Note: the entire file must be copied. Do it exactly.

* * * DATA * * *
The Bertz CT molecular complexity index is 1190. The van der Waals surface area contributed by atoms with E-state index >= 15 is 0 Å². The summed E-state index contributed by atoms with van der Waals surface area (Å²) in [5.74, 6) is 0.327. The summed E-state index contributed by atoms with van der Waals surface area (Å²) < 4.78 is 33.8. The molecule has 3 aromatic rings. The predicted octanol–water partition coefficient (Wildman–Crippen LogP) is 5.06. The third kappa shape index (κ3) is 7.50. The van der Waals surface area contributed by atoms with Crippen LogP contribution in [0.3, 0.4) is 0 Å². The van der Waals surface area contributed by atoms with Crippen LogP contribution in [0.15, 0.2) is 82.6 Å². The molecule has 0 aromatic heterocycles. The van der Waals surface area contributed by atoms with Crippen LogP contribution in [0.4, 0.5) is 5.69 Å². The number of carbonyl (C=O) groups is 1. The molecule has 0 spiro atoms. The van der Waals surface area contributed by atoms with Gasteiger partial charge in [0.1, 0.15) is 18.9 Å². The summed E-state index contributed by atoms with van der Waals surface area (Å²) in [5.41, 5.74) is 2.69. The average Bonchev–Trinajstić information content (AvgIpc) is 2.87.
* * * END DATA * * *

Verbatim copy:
The Bertz CT molecular complexity index is 1190. The van der Waals surface area contributed by atoms with E-state index >= 15 is 0 Å². The summed E-state index contributed by atoms with van der Waals surface area (Å²) in [5.74, 6) is 0.327. The summed E-state index contributed by atoms with van der Waals surface area (Å²) < 4.78 is 33.8. The molecule has 3 aromatic rings. The predicted octanol–water partition coefficient (Wildman–Crippen LogP) is 5.06. The third kappa shape index (κ3) is 7.50. The van der Waals surface area contributed by atoms with Crippen LogP contribution in [0.3, 0.4) is 0 Å². The van der Waals surface area contributed by atoms with Crippen LogP contribution in [0.15, 0.2) is 82.6 Å². The molecule has 0 aromatic heterocycles. The van der Waals surface area contributed by atoms with Crippen LogP contribution in [0.4, 0.5) is 5.69 Å². The number of carbonyl (C=O) groups is 1. The molecule has 0 spiro atoms. The van der Waals surface area contributed by atoms with Gasteiger partial charge in [0.1, 0.15) is 18.9 Å². The summed E-state index contributed by atoms with van der Waals surface area (Å²) in [5.41, 5.74) is 2.69. The average Bonchev–Trinajstić information content (AvgIpc) is 2.87.